Oakley lenses can have more than just "Polarized" and "Prizm" in limited editions like the Tour de France, MLB or Ferrari models. Oakley can also provide custom etching. Oakley will etch "Oakley" into some shield lenses, such as lenses for M Frames, just above the nose bridge.

Oakley does not put an icon on non-prescription standard lenses. It also doesn't print any markings on its lenses. Run the opposite direction if you see paint on the lens.

This applies to nonprescription lenses. Oakley prescription lenses that are authentic may have an Oakley "O", in the lower corner. The lens will also include a small "O", which is common for Industrial and Ballistic lenses.

4. Bogus SKU

SKU is pronounced "sk-yew" and is an alphanumeric identification. The SKU is typically a sequence of two numbers, followed by a dash and then three numbers in older Oakleys. A pair of Half Jackets would have a SKU of 03-609.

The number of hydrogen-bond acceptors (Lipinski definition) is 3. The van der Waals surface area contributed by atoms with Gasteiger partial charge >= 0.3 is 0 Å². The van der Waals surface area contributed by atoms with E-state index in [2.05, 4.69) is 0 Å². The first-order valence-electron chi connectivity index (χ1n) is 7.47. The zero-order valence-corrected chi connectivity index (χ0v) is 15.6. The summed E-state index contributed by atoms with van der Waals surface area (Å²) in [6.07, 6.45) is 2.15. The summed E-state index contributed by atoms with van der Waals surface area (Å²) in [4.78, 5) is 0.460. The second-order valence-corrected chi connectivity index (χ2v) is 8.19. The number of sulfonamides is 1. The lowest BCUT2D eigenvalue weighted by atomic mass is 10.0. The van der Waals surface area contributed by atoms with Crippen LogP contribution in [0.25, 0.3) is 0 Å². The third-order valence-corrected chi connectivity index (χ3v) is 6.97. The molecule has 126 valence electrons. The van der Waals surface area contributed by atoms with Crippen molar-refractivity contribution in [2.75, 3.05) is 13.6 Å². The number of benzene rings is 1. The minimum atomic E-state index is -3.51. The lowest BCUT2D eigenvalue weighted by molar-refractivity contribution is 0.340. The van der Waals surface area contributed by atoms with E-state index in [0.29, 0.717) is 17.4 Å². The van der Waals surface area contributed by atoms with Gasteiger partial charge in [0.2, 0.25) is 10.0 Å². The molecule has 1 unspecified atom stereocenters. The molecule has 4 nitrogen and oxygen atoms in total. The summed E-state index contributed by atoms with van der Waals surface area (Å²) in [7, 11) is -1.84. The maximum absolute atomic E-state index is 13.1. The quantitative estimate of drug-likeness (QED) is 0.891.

The most recent editions are more extensive and begin with a double O--the letter, rather than a zero. 4 numbers, followed by a dash and 2 more numbers. Tron Legacy Gascans are an example of this. They have the SKU OO9143-3.

However, there are exceptions. Some Asian Fit models will use the same 5 number sequence (i.e. 03-609), but add a "J" at their end.

You may have spotted counterfeit SKUs if you see random letters or a longer number sequence than the one identified above. You can try putting your SKU in a search engine to see what results come up. Although some forgers may put real Oakley SKUs onto knock-offs of their products, these authentic SKUs often don't match the model on which they were printed. If you buy a pair Holbrooks and the SKU results show Straight Jackets, it's most likely that you have fake Oakleys.

The SKU might have been rubbed off on used models. If there isn’t, it’s best to not be alarmed. However, unless the seller claims they’re new, then you may want to reconsider your purchase. New Oakleys should still have a SKU. Sometimes the SKU can be found underneath an ear sock on wire models.